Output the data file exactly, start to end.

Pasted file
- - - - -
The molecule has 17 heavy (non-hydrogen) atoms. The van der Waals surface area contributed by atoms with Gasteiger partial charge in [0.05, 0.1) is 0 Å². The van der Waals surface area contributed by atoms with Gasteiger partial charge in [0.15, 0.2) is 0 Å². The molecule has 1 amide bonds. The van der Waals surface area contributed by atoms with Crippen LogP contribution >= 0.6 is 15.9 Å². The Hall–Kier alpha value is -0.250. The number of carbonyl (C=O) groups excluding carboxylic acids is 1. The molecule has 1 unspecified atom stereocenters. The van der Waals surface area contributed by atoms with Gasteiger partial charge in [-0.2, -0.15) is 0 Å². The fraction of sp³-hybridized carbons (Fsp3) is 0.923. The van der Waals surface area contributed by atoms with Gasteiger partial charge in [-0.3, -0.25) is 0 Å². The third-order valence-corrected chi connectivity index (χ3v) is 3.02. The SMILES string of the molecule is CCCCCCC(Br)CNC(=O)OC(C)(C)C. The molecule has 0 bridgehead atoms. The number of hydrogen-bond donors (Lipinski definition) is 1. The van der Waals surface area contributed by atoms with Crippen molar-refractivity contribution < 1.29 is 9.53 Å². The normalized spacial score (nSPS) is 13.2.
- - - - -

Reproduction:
The molecule has 17 heavy (non-hydrogen) atoms. The van der Waals surface area contributed by atoms with Gasteiger partial charge in [0.05, 0.1) is 0 Å². The van der Waals surface area contributed by atoms with Gasteiger partial charge in [0.15, 0.2) is 0 Å². The molecule has 1 amide bonds. The van der Waals surface area contributed by atoms with Crippen LogP contribution >= 0.6 is 15.9 Å². The Hall–Kier alpha value is -0.250. The number of carbonyl (C=O) groups excluding carboxylic acids is 1. The molecule has 1 unspecified atom stereocenters. The van der Waals surface area contributed by atoms with Gasteiger partial charge in [-0.2, -0.15) is 0 Å². The fraction of sp³-hybridized carbons (Fsp3) is 0.923. The van der Waals surface area contributed by atoms with Gasteiger partial charge in [-0.3, -0.25) is 0 Å². The third-order valence-corrected chi connectivity index (χ3v) is 3.02. The SMILES string of the molecule is CCCCCCC(Br)CNC(=O)OC(C)(C)C. The molecule has 0 bridgehead atoms. The number of hydrogen-bond donors (Lipinski definition) is 1. The van der Waals surface area contributed by atoms with Crippen molar-refractivity contribution < 1.29 is 9.53 Å². The normalized spacial score (nSPS) is 13.2.